Humility

Author
Lorenz Sell
783 words, 7K views, 11 comments

Image of the Week

The dictionary definition of humility is “a modest or low view of one’s own importance.”  This always gave me a sense that humility was somehow related to the estimation of my capabilities and that to be humble was to somehow downplay myself.

Occasionally, I encountered explanations where people alluded to some life changing aspect of humility.  Although I vaguely connected with this idea intellectually, I struggled to bring its meaning into my own life.

My first entry point into humility came a few years ago while I was on a ten day silent retreat.  Between meditations I reflected on a particular person that often triggered me, trying to understand the root cause of my frustration.  At one point I had an epiphany that has affected my life ever since.

I realized that I felt triggered because the person was assertive about something that I felt strongly about but ultimately experienced uncertainty around.  In truth, my actual orientation to the subject at hand was one of not knowing.  My reactivity was an avoidance of the discomfort of that position.  As I acknowledged that I didn’t know and embraced that not knowing, my attitude transformed from defensiveness into openness and curiosity.  I didn’t realize it at the time, but that moment was my first genuine experience of humility.

For me, humility has come through recognizing the subtle ways in which arrogance permeates my life.  It is the arrogance of needing to be right, of projecting my worldview on to others, of all the judgements and predispositions that I carry with me all the time.  It is a filter between my self and the experience of life as it actually is.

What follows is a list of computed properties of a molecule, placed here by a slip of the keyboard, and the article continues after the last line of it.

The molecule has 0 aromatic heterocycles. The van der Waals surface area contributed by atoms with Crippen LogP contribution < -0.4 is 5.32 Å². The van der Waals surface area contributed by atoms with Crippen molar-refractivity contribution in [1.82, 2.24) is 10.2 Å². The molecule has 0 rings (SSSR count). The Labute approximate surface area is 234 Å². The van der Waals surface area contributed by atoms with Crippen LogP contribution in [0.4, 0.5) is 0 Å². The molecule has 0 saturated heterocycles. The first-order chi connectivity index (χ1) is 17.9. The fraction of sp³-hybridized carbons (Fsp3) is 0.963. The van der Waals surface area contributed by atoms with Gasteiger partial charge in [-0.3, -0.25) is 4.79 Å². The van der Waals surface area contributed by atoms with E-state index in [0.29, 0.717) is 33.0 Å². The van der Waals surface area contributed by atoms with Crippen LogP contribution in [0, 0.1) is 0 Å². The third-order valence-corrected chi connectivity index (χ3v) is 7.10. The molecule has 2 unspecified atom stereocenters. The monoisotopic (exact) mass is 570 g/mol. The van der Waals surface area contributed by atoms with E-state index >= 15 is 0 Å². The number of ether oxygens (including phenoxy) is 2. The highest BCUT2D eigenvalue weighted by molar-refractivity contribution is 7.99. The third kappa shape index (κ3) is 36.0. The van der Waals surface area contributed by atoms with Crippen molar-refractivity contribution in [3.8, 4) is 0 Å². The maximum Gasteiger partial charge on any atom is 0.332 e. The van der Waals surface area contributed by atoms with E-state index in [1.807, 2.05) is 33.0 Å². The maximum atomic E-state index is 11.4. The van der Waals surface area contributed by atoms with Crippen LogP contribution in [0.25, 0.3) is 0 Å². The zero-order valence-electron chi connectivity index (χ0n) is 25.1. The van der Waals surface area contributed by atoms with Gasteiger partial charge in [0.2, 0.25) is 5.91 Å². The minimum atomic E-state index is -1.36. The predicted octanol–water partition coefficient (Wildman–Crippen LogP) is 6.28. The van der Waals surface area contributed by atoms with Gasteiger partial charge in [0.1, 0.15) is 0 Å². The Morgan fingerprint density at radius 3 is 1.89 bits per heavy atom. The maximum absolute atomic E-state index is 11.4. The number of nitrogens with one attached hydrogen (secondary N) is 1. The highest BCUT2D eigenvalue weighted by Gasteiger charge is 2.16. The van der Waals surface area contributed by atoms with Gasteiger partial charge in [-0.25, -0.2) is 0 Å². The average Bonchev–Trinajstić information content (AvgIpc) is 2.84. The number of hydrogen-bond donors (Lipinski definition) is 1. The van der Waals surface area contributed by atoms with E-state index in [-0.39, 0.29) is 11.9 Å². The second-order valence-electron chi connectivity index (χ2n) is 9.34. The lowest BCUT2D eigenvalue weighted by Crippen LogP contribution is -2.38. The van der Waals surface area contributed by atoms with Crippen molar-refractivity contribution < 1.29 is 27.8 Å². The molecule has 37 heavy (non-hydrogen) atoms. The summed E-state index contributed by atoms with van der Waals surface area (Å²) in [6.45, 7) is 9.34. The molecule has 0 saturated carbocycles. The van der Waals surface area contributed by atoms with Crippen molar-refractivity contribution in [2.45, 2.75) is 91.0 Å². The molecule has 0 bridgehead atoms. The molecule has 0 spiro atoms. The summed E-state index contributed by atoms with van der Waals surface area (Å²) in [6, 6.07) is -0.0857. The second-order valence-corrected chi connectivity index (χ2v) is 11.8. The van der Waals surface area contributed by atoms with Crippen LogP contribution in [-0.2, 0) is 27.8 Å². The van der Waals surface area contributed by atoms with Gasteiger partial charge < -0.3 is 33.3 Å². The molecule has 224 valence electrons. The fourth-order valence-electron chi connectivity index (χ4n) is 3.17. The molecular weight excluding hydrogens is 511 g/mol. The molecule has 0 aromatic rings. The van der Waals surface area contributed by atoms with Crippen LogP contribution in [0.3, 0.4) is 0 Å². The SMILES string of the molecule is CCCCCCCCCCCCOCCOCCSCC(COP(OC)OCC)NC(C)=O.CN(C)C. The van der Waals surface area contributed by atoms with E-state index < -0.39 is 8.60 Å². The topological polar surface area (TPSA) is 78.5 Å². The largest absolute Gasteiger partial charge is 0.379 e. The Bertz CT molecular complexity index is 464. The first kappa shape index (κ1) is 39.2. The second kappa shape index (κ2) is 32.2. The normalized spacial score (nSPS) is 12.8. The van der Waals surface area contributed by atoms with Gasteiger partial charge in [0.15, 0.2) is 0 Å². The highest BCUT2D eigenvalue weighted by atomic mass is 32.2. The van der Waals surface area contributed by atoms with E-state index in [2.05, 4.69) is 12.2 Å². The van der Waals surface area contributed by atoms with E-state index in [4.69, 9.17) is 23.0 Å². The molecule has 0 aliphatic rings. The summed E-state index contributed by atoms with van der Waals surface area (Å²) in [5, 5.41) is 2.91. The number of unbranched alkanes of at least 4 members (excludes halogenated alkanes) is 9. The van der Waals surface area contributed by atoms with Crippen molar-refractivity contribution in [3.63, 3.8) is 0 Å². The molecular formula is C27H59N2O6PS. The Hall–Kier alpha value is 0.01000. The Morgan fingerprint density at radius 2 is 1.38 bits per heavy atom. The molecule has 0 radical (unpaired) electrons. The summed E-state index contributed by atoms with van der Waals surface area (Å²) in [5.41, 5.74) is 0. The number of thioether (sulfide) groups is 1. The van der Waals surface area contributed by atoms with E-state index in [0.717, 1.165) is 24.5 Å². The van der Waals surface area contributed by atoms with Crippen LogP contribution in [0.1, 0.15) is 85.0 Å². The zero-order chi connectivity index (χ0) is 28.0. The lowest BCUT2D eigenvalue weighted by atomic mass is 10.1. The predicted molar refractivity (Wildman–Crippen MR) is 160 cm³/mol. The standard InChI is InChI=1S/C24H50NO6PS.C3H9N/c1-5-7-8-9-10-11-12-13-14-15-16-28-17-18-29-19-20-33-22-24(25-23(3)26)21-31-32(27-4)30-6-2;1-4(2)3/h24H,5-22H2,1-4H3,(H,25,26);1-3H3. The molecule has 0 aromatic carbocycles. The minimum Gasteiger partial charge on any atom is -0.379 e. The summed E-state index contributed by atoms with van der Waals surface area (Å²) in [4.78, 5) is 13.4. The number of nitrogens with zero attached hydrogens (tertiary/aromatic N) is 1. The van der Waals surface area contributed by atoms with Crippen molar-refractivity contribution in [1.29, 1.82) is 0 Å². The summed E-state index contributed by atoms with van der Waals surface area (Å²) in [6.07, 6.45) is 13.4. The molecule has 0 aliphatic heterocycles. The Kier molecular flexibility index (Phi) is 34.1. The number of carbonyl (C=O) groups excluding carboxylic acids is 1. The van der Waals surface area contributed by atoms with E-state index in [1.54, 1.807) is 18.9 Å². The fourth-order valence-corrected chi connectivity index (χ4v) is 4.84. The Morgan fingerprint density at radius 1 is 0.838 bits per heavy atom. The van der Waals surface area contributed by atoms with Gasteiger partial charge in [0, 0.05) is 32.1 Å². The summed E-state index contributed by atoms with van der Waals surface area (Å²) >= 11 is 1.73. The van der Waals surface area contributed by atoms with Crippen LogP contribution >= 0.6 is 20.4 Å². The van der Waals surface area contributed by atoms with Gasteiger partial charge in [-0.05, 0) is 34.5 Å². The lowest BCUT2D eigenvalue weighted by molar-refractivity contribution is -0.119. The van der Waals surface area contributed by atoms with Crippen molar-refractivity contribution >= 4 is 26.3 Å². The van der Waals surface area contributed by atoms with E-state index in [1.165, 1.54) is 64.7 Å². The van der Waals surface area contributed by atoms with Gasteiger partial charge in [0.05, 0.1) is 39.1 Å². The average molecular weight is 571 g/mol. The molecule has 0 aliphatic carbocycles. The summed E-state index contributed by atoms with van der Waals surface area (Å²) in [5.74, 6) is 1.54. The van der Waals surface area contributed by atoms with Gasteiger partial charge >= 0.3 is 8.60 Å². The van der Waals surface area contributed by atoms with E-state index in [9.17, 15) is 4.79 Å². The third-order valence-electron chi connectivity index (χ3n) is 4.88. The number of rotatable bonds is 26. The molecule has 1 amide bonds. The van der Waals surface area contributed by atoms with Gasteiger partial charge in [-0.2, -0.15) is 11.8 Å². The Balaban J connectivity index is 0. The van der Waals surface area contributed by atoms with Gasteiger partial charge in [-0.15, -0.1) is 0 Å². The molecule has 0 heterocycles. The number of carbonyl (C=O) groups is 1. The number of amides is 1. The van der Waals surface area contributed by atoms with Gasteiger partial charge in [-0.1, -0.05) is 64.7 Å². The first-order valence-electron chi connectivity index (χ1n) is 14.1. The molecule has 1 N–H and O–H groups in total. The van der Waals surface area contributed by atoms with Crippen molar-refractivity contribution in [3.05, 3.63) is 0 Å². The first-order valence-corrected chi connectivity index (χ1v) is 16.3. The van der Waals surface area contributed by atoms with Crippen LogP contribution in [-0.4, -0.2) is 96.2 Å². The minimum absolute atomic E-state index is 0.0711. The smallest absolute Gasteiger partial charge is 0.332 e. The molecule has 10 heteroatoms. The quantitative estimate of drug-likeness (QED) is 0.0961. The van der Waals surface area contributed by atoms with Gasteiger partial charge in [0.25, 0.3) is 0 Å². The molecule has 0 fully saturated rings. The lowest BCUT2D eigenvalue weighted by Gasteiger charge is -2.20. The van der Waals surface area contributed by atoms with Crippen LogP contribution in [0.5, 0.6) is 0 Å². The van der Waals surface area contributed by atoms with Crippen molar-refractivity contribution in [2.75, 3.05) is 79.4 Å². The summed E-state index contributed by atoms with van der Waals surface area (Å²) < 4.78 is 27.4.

Zen Buddhism has the concept called beginners mind – a state of experiencing each moment as if for the first time.  For me, humility has been the root of such aspiration and simultaneous acceptance of just how far I often feel from any such mastery.  Yet I consider this very recognition to be the seed of humility – what could be more arrogant than thinking that I can be free of judgement and bias as a human being?

The paradox of this experience is that while it has enabled me to create space between my judgements and the world around me, it has also enabled me to be more forgiving of myself as I am, with all of my judgements as they are.

I find the practice ever elusive.  As soon as I think – ah, I have found it! – immediately I observe some new facet of my life lacking in humility.  My experience has been subtle and paradoxical.  Humility is not something that I have attained.  Rather what I have attained is a lasting awareness of my own arrogance.  This has gradually opened my mind to the possibility of experiencing the world more directly.

How can I perceive the majesty of life when I am continuously projecting my beliefs on what I experience?  My desires, my fears, and my assumptions obscure the actuality of what is there.  They make it smaller.  They make it something that fits into my conception and comfort zone.

The significance of this nuance is that it is not me that is limited.  It is the filter through which I process my experience.  And, without that filter, who am “I”?  This puts an entirely different spin on the dictionary definition shared earlier.  It puts into question the importance of my worldview, not my self.  But it also opens an inquiry into the very nature of that self.

Interestingly, the word humility originates from the Latin word humus, meaning earth or ground.  The word is related to the word homo, meaning human.  Perhaps the virtue’s original significance implies humanness or humanity.

As I continue to unpack the many layers of this experience, I wonder how does one learn or teach humility?  Is it possible to precipitate an awareness of genuine humility within another?  

There is the mythology of master and student.  The master engages the student in endless mundane tasks while the student boils over in frustration, waiting to learn the “real” lessons.  Perhaps the real lesson is humility and the mundane exercises are there to break down resistance to something that can only be experienced directly.

 

Excerpted from here.


Add Your Reflection

11 Past Reflections